There are a number of algebraic theories (in equational logic specifically, no predicate symbols besides equality) which are of finite type (so the language has only finitely many function symbols) but not finitely axiomatizable. Often one demonstrates this with an infinite sequence of structures for the language, but in some cases one can establish this linguistically.

A simple example involves work with hyperidentities (check out my arxiv preprint for details, 1408.something something). We posit the theory given by the hyperidentity F(F(x)) ideq F(F(F(x))), which is short hand for an equational theory that says every unary function term t in a language has its square equal its cube, or forall x t(t(x)) = t(t(t(x)).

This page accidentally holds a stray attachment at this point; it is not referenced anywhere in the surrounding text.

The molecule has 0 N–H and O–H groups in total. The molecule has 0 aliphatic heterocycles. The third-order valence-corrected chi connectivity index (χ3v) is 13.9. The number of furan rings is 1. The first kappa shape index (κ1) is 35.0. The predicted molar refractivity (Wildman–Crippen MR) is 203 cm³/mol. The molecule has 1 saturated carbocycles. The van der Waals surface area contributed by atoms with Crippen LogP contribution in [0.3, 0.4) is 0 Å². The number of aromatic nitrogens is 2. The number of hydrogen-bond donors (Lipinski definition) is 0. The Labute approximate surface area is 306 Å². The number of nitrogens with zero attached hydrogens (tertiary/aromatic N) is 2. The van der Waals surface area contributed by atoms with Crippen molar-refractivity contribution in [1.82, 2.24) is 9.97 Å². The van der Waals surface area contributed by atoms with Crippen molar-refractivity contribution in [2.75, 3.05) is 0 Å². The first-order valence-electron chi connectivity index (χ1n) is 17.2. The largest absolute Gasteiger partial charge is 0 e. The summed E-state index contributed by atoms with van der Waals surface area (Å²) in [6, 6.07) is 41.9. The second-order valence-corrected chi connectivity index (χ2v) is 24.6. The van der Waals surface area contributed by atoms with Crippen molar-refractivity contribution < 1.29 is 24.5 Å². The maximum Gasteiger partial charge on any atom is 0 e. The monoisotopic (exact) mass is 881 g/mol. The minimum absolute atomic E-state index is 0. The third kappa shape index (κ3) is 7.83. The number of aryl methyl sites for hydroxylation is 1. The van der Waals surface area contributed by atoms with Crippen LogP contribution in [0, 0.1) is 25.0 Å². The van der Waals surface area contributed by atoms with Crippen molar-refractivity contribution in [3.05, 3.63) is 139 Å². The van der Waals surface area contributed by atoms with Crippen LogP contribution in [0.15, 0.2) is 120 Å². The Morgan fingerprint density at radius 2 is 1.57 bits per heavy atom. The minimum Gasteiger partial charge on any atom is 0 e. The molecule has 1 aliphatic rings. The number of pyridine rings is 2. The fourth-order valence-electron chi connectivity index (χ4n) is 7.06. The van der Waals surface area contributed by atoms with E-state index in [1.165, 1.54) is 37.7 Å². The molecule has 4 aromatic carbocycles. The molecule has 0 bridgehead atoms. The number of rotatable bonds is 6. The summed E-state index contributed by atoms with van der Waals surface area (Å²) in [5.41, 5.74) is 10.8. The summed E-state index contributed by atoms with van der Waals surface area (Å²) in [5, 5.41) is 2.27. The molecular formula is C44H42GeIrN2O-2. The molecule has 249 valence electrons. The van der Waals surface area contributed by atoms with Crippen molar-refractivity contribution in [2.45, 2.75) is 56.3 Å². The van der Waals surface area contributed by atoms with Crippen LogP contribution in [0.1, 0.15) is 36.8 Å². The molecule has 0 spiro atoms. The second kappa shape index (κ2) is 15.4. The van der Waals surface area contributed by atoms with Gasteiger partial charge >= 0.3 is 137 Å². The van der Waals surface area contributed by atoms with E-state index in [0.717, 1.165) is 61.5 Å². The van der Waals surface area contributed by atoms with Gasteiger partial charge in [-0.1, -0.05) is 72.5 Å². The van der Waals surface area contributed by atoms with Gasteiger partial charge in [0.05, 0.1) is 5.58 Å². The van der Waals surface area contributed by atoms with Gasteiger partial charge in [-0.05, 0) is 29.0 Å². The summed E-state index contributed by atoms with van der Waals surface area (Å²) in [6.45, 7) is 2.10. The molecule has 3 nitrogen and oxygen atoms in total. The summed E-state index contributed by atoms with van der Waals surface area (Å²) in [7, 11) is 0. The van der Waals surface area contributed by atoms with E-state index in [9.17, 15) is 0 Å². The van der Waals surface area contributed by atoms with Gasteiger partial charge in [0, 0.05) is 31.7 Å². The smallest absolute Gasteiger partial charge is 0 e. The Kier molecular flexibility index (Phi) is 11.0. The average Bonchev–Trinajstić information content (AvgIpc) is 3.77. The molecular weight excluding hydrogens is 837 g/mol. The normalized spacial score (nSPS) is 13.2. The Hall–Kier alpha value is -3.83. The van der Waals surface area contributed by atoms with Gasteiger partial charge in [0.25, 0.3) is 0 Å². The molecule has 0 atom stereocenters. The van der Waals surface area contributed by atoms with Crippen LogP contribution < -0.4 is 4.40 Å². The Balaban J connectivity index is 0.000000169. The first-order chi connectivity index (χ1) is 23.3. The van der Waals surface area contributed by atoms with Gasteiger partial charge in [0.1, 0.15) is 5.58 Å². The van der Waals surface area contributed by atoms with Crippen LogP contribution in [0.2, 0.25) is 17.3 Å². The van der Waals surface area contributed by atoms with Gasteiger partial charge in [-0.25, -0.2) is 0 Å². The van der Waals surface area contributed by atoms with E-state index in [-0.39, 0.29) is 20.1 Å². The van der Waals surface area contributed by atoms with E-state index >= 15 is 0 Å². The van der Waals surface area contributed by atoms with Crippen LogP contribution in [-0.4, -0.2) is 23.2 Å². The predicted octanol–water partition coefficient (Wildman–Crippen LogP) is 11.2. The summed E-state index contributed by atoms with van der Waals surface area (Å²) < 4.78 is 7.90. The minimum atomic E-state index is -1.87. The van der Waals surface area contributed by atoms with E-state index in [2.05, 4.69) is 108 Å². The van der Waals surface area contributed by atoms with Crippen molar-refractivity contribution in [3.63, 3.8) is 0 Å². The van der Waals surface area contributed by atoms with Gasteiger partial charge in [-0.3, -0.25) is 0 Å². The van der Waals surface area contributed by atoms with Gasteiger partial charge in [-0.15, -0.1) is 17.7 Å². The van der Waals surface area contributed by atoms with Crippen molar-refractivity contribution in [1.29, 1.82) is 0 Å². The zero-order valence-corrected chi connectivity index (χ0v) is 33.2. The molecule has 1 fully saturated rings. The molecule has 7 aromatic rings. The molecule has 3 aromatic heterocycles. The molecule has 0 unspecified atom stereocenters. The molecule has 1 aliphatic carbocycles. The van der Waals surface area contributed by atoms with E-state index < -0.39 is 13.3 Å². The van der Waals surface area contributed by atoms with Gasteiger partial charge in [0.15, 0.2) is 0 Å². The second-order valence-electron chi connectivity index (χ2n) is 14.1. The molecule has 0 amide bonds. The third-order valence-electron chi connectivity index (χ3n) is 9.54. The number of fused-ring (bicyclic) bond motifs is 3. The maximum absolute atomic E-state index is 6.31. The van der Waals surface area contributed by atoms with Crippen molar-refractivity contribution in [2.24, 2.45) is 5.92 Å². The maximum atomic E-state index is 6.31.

If we choose a language with one binary function symbol, we get a finitely axiomatizable theory. I forget what happens with two unary function symbols. With three, you get a recursively axiomatizable theory which is not finitely axiomatizable. You show this by looking at the Thue Morse sequence and use square free fragments to build long terms and show long instances are not derivable from short instances of the axioms.

It gets real fun with more complicated hyperidentities and larger sets of function symbols. Check out the preprint for other families of examples.

Gerhard "Is The Question Computably Decidable?" Paseman, 2020.06.19.